Counter Height Garden Boxes by Janet Fox

Submitted by Janettx on Sun, 11/25/2012 - 08:19
Difficulty
Beginner
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Counter Height Garden box are easy to build and great for those of us that just can't get down on the ground any longer. These would make a wonderful present for your mother or grandmother. You can build three for nearly the price of one so consider 3 family or friends that might want these. I have 6 for myself and absolutely love them. Absolutely do not us Treated Lumber. This will defeat the purpose of having a healthy garden and healthy vegetable. So don't skimp here.
If you use 4x4x12 making three will be more economical because you end up with enough 4x4 to cut three extra legs with this project.   If you use 4x4x8 you just end up with a bit of waste.
You can follow my adventures at www.handywomanshop.blogspot.com
Hope you enjoy my plans!

Counter Height Garden Box by Janet Fox
I was inspired to make this project because I love to garden but have neuropathy in my extremities making it very difficult to get off the ground once there. I have made myself 6 of these and am so pleased that I thought I'd share the pattern. perfect cuts are unnecessary as long as you are within 1/4 inch you will be okay.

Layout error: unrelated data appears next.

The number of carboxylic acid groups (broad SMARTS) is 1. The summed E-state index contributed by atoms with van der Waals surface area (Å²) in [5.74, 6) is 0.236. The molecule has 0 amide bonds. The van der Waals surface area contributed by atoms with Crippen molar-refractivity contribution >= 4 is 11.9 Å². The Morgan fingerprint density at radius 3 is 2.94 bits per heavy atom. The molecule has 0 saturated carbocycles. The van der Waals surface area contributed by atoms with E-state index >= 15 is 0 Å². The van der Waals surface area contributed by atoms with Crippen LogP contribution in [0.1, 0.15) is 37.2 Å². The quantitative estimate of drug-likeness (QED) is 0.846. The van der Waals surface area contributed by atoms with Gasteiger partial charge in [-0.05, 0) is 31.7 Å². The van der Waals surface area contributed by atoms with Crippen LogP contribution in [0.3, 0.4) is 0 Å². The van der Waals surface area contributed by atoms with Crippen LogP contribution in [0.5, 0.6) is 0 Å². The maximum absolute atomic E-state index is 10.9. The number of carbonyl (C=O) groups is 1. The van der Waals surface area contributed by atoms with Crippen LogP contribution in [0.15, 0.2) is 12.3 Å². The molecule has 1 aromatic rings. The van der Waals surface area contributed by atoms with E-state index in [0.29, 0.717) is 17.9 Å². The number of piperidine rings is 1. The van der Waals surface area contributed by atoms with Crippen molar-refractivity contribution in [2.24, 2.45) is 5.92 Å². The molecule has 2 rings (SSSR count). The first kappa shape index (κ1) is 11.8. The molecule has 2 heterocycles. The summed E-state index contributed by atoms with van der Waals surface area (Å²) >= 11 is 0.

24" x 48" x 32"

Preparation

Shopping List

2 - 4x4x12 fir or cedar post (fir is cheaper and lasts nearly as long) 2 - 1x8x8 cedar boards 2 - 1x3x8 cedar boards 1 - roll of 1/4" hardware cloth 50x24" (make sure to get hardware cloth with 1/4" holes, 1/2 inch is too large and all your dirt will fall through) 16 - 2 inch 14-20 hex bolts 16 - washers 16 - Threaded inserts (http://www.grainger.com/Grainger/Hex-Drive-Threaded-Insert-4ZU78) 12 - 1 1/2 inch brass or galvanized screws

Cut List

Legs: cut the 4x4's into 4 - 32 inch legs Sides: cut one of the 1x8x8 into 2 - 48 inch lengths Ends: Cut one of the 1x8x8 into 2 - 24 inch lengths Bottom slats: cut the 2 - 1x3x8 into 6 24 inch lengths Bottom hardware cloth: cut the hardware cloth into a 24x50 inch rectangle.

Cutting Instructions

Counter Height Garden Boxes by Janet Fox

Tools
Tape Measure
Speed Square
Pencil
Safety Glasses
Hearing Protection
Drill
Miter Saw
General Instructions